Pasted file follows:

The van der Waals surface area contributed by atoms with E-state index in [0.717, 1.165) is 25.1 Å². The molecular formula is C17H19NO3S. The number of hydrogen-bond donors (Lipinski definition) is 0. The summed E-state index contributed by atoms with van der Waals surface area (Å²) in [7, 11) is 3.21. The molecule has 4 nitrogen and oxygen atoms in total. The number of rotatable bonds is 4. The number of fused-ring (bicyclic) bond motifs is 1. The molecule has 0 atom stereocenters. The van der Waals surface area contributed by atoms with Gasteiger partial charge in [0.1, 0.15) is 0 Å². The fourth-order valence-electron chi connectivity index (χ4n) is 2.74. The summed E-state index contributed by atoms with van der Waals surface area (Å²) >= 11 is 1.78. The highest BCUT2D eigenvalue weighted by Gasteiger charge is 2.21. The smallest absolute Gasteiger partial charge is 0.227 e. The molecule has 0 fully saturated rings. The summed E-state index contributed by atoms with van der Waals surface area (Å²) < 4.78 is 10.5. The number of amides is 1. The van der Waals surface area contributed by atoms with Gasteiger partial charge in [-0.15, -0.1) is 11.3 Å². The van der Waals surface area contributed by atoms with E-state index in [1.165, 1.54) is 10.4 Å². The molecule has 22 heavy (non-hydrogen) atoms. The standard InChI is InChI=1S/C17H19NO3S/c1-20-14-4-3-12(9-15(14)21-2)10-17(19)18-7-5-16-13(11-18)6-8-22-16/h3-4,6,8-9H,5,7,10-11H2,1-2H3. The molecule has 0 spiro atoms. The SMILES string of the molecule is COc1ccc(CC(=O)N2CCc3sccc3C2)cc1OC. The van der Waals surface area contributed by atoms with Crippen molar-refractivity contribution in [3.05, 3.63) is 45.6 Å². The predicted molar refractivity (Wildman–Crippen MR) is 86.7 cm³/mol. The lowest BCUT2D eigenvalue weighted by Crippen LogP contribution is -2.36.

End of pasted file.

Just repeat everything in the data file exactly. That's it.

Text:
The van der Waals surface area contributed by atoms with E-state index in [0.717, 1.165) is 25.1 Å². The molecular formula is C17H19NO3S. The number of hydrogen-bond donors (Lipinski definition) is 0. The summed E-state index contributed by atoms with van der Waals surface area (Å²) in [7, 11) is 3.21. The molecule has 4 nitrogen and oxygen atoms in total. The number of rotatable bonds is 4. The number of fused-ring (bicyclic) bond motifs is 1. The molecule has 0 atom stereocenters. The van der Waals surface area contributed by atoms with Gasteiger partial charge in [0.1, 0.15) is 0 Å². The fourth-order valence-electron chi connectivity index (χ4n) is 2.74. The summed E-state index contributed by atoms with van der Waals surface area (Å²) >= 11 is 1.78. The highest BCUT2D eigenvalue weighted by Gasteiger charge is 2.21. The smallest absolute Gasteiger partial charge is 0.227 e. The molecule has 0 fully saturated rings. The summed E-state index contributed by atoms with van der Waals surface area (Å²) < 4.78 is 10.5. The number of amides is 1. The van der Waals surface area contributed by atoms with Gasteiger partial charge in [-0.15, -0.1) is 11.3 Å². The van der Waals surface area contributed by atoms with E-state index in [1.165, 1.54) is 10.4 Å². The molecule has 22 heavy (non-hydrogen) atoms. The standard InChI is InChI=1S/C17H19NO3S/c1-20-14-4-3-12(9-15(14)21-2)10-17(19)18-7-5-16-13(11-18)6-8-22-16/h3-4,6,8-9H,5,7,10-11H2,1-2H3. The molecule has 0 spiro atoms. The SMILES string of the molecule is COc1ccc(CC(=O)N2CCc3sccc3C2)cc1OC. The van der Waals surface area contributed by atoms with Crippen molar-refractivity contribution in [3.05, 3.63) is 45.6 Å². The predicted molar refractivity (Wildman–Crippen MR) is 86.7 cm³/mol. The lowest BCUT2D eigenvalue weighted by Crippen LogP contribution is -2.36.